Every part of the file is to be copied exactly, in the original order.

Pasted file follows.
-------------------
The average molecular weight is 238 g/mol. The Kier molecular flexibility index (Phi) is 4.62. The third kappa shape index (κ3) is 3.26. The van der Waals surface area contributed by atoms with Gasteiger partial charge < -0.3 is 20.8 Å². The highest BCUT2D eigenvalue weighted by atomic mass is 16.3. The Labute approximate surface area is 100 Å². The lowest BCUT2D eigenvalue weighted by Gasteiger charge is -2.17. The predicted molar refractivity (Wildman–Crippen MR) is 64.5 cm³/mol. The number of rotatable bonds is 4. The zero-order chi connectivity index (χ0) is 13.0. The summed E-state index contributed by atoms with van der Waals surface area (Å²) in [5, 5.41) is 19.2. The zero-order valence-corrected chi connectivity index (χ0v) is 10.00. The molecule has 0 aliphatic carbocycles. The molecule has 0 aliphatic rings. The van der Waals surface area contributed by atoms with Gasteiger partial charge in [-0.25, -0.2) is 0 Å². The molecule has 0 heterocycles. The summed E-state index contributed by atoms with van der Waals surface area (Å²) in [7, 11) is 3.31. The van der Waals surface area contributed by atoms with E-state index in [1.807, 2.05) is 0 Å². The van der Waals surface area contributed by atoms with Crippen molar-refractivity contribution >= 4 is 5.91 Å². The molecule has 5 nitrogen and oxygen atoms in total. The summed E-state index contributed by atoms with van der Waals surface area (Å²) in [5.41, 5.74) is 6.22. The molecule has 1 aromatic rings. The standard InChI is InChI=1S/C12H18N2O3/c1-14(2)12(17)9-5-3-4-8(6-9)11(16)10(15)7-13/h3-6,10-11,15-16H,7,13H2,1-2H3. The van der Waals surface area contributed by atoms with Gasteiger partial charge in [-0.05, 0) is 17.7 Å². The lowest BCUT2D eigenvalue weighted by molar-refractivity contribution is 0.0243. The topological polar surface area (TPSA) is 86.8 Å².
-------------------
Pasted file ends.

The average molecular weight is 238 g/mol. The Kier molecular flexibility index (Phi) is 4.62. The third kappa shape index (κ3) is 3.26. The van der Waals surface area contributed by atoms with Gasteiger partial charge < -0.3 is 20.8 Å². The highest BCUT2D eigenvalue weighted by atomic mass is 16.3. The Labute approximate surface area is 100 Å². The lowest BCUT2D eigenvalue weighted by Gasteiger charge is -2.17. The predicted molar refractivity (Wildman–Crippen MR) is 64.5 cm³/mol. The number of rotatable bonds is 4. The zero-order chi connectivity index (χ0) is 13.0. The summed E-state index contributed by atoms with van der Waals surface area (Å²) in [5, 5.41) is 19.2. The zero-order valence-corrected chi connectivity index (χ0v) is 10.00. The molecule has 0 aliphatic carbocycles. The molecule has 0 aliphatic rings. The van der Waals surface area contributed by atoms with Gasteiger partial charge in [-0.25, -0.2) is 0 Å². The molecule has 0 heterocycles. The summed E-state index contributed by atoms with van der Waals surface area (Å²) in [7, 11) is 3.31. The van der Waals surface area contributed by atoms with E-state index in [1.807, 2.05) is 0 Å². The van der Waals surface area contributed by atoms with Crippen molar-refractivity contribution >= 4 is 5.91 Å². The molecule has 5 nitrogen and oxygen atoms in total. The summed E-state index contributed by atoms with van der Waals surface area (Å²) in [5.41, 5.74) is 6.22. The molecule has 1 aromatic rings. The standard InChI is InChI=1S/C12H18N2O3/c1-14(2)12(17)9-5-3-4-8(6-9)11(16)10(15)7-13/h3-6,10-11,15-16H,7,13H2,1-2H3. The van der Waals surface area contributed by atoms with Gasteiger partial charge in [-0.05, 0) is 17.7 Å². The lowest BCUT2D eigenvalue weighted by molar-refractivity contribution is 0.0243. The topological polar surface area (TPSA) is 86.8 Å².